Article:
Other things are not clearly explained in the movie, particularly Lee Harvey Oswald's wandering political loyalties--at various times in the film he is seen associating with anti-communists, such as anti-Castro Cuban exiles in America and white Russians, and at other times it is suggested he had communist sympathies, such as with pro-Castro communists and the Soviet Union.

The film's lengthy narrative and vast plot create some self-contradiction. For instance, at one point in the film Garrison/Costner mentions that Oswald, were he the lone gunman, would have had only 5.6 seconds to fire three rounds from his bolt-action carbine (pausing to reload between each shot) and would have had to hit a small moving target a long distance away, in spite of the unreliability of his weapon, his own reputedly poor marksmanship, and a tree partially obstructing his shot. Garrison/Costner cites a test the FBI conducted, in which one of their sharpshooters was unable to perform this feat, as evidence for the unlikelihood of this scenario. However, near the end of the film, during the courtroom trial of Clay Shaw, Garrison/Costner discusses the so-called "magic bullet" theory--that the third bullet followed a very strange flight path to inflict seven varying wounds on John F. Kennedy and John Connally, who sat in the car's passenger seat, in front of Kennedy. Here he dismisses out-of-hand an FBI ballistics test showing that this scenario might have occurred, simply because the test was conducted by the FBI.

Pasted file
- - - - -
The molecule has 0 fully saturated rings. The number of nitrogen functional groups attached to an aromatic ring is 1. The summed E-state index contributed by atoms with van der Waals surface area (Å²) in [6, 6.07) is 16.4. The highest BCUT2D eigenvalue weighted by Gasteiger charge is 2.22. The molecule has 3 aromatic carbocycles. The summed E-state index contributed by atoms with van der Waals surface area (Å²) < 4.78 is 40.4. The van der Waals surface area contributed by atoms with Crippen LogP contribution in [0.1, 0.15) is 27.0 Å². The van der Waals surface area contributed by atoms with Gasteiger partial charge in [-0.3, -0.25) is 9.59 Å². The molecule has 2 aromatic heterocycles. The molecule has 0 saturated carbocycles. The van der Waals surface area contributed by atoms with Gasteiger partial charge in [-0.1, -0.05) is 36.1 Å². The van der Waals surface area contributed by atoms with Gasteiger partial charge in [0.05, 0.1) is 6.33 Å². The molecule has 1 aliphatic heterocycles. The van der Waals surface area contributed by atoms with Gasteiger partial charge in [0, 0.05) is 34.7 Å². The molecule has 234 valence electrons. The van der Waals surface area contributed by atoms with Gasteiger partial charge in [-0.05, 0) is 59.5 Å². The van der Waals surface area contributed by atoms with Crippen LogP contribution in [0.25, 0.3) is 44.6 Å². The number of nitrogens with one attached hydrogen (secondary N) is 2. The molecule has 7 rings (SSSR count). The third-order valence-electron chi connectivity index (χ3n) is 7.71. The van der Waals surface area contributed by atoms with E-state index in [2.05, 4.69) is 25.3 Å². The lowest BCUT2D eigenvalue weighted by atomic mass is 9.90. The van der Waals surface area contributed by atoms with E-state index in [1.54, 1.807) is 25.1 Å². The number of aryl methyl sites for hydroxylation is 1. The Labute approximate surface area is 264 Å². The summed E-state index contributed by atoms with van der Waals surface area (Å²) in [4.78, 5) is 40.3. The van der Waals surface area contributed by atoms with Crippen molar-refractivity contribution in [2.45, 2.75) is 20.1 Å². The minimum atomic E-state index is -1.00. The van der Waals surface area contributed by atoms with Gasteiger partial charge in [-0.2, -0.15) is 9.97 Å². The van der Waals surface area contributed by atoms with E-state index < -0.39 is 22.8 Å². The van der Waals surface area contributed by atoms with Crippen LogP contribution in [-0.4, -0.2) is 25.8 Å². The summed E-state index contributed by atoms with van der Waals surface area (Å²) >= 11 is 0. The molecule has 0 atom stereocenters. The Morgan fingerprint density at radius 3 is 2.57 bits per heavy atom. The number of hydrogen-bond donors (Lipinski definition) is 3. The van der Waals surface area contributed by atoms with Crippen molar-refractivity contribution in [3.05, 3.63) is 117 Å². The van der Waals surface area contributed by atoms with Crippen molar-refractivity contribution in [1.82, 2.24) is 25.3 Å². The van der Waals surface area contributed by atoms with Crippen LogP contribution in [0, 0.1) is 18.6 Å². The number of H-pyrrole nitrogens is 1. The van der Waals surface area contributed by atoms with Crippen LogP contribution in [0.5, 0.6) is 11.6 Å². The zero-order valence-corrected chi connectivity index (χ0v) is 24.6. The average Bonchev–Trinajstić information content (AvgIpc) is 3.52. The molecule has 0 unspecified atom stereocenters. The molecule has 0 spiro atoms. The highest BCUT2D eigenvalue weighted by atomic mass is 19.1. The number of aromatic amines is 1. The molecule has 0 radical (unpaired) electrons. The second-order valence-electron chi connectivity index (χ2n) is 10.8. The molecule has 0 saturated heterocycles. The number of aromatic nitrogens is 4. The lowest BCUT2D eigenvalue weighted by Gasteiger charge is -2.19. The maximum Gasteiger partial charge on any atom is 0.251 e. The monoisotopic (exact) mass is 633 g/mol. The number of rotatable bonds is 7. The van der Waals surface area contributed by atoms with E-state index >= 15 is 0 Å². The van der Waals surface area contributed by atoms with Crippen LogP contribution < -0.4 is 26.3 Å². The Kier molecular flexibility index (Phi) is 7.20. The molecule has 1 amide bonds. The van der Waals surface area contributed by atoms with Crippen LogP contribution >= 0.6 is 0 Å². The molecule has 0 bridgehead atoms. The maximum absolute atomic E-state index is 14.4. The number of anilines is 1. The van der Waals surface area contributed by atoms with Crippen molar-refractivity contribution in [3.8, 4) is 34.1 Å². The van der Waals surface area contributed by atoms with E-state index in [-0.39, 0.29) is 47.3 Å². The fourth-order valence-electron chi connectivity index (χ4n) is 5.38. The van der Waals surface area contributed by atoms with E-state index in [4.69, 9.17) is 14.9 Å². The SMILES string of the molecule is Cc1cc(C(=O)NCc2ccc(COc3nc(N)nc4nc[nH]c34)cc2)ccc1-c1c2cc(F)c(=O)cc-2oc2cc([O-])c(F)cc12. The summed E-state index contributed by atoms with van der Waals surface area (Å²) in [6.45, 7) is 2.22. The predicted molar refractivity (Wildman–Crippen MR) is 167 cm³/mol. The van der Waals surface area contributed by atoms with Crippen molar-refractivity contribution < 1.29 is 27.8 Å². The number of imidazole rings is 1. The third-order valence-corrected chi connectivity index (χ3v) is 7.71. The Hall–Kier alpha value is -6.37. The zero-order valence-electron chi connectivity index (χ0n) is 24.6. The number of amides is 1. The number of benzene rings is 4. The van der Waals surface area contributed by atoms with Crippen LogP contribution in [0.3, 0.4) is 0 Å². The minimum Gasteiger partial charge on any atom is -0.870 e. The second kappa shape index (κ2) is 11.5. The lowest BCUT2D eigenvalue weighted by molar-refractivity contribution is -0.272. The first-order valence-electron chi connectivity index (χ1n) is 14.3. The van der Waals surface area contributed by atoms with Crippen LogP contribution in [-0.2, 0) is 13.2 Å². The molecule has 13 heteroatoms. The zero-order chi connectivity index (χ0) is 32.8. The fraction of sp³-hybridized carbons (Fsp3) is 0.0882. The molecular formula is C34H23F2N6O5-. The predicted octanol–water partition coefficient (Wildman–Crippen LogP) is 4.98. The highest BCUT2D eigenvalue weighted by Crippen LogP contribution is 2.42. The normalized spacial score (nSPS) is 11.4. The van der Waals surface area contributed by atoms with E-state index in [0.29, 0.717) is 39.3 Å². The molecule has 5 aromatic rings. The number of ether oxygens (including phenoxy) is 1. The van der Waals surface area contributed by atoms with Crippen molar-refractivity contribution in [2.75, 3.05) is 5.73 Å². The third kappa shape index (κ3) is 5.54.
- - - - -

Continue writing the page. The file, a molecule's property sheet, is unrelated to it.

The general public's reactions, outcries, and contacting their Congressional representatives to the film led directly to the formation of the U.S. Assassination Records Review Board in 1992. The bill was signed into law by President Bill Clinton. The ARRB worked until 1998 interviewing witnesses (some of whom had never been interviewed before), the U.S. government purchasing the Zapruder film, and making assassination-related still classified documents that were still being withheld from public scrutiny available for the public (thousands of pages are still being withheld classified as of 2004). By ARRB law, all assassination related documents that have not been destroyed will be made public by 2017.

In his 1993 miniseries, Wild Palms - set in 2007 - Stone had a small cameo in which he played himself on a television interview program, where he revealed that the documents pertaining to the assassination had been made public and the film was right.

External links